Fracking firms are pushing for earthquake limits to be relaxed and want local objections to be bypassed ahead of Liz Truss lifting the ban in England.
The new prime minister is expected to confirm the U-turn as early as next week – but the industry body has told The Independent the move will only kickstart the industry if new rules are brought in to make fracking easier.
They should include speeding up planning permission by allowing ministers, instead of local authorities, to approve projects as “nationally significant infrastructure”, it says.
And it wants the rules requiring drilling to stop if it causes tremors of 0.5 or more on the Richter scale to be ripped up, arguing tremors at this level occur naturally and are often imperceptible.
Fracking companies want parity with the geothermal energy and construction industries, which are allowed to create earthquakes of higher magnitudes than 0.5, they say.
“If the government just lifted the moratorium and didn’t offer comprehensive policy support, it would be very difficult to make an investment case,” said Charles McAllister, director of UK Onshore Oil and Gas (UKOOG).
He called for changes to the government’s “traffic light system”, arguing that stopping drilling after a tremor of 0.5 or more prevents testing for suitable fracking sites.
Mr McAllister said: “If the regulations on seismicity applied to shale gas development were applied to other sectors, such as the construction, quarrying or geothermal industry, they would not be able to operate in the UK.”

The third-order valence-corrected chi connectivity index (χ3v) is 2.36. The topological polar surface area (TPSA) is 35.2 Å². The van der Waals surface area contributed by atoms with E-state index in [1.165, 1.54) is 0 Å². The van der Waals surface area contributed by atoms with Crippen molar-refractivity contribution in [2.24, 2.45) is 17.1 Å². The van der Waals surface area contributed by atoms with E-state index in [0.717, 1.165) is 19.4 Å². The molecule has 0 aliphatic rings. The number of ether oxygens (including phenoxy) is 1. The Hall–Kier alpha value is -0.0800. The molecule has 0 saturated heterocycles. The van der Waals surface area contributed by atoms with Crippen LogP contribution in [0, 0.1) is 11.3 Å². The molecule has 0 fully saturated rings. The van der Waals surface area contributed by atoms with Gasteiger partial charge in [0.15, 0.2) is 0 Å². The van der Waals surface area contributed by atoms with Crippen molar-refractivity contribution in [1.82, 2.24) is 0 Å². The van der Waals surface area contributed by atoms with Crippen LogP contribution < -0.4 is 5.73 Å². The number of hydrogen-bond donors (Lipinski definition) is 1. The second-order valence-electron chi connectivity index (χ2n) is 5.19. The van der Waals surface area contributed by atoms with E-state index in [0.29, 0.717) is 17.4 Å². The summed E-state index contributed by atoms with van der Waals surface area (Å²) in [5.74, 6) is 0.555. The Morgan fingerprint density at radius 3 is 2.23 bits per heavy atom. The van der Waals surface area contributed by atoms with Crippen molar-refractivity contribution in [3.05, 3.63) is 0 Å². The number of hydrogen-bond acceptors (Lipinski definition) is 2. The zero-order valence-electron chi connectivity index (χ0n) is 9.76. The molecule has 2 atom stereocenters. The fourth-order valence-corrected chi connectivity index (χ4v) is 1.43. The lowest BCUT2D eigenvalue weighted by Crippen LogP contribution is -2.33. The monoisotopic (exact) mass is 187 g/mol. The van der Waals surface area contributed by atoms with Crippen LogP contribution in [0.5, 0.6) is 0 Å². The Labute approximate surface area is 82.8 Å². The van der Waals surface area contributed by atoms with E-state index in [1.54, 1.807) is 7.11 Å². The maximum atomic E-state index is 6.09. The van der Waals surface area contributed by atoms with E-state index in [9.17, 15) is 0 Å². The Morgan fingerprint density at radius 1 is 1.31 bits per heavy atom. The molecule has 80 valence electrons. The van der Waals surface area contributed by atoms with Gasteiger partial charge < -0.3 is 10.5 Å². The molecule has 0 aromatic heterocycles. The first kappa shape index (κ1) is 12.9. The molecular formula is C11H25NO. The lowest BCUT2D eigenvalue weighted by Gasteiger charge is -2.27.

James Verdon, a senior lecturer at the school of earth sciences at the University of Bristol, said it was true that geothermal projects in Cornwall have generated similar-sized events without the level of public concern.
He also pointed to a study by Newcastle University published in 2015 which found that the maximum allowable levels of vibration for quarrying in the working day were 25 times larger than the estimated ground vibrations that would be generated by a 0.5 magnitude event caused by fracking.
But Friends of the Earth said the earthquake regulations “are there for a reason: to protect local communities and their environment”.
Campaigner Danny Gross pointed out Ms Truss has said fracking should only go ahead with community support, so it should not be made harder for local people to have a say.
A moratorium on fracking has been in place since 201 after a record 2.9-magnitude tremor was recorded near Cuadrilla’s test wells close to Blackpool.
Scotland and Wales had already turned their backs on the industry, which involves releasing natural gas from deep underground by blasting a mixture of water and chemicals into shale rock deposits.
Ms Truss is expected to lift the ban once the official mourning period for Queen Elizabeth II is over, despite the previous objections of Kwasi Kwarteng, her new chancellor, and many Tory MPs.
The government is also expected to publish the findings of a study by the British Geological Survey into whether the risks have altered.
UKOOG told The Independent last week that five shale gas companies in the UK – INEOS, Cuadrilla, Aurora, Egdon and iGas – are keen to pursue development.
INEOS has already renewed its offer to drill a shale gas test well in the UK to “prove we can do it safely and without harm to the environment”. The company declined to comment further on its next steps.
Earth scientists warned it is difficult to predict whether larger potentially damaging tremors will follow if fracking continues after a 0.5 magnitude has been recorded.
“The community is not able to predict with confidence,” said Andrew Aplin, honorary professor at the Department of Earth Sciences at Durham University.
Stuart Haszeldine, a professor at the school of geosciences at the University of Edinburgh, said in a quarry operators are “engineering” the explosion so they know how much energy they’re putting into a blast that could cause ground shaking.
In contrast, the amount of energy from fracking is unpredictable, because it is released from naturally stressed rock and the tremors happen much deeper – affecting a wider area.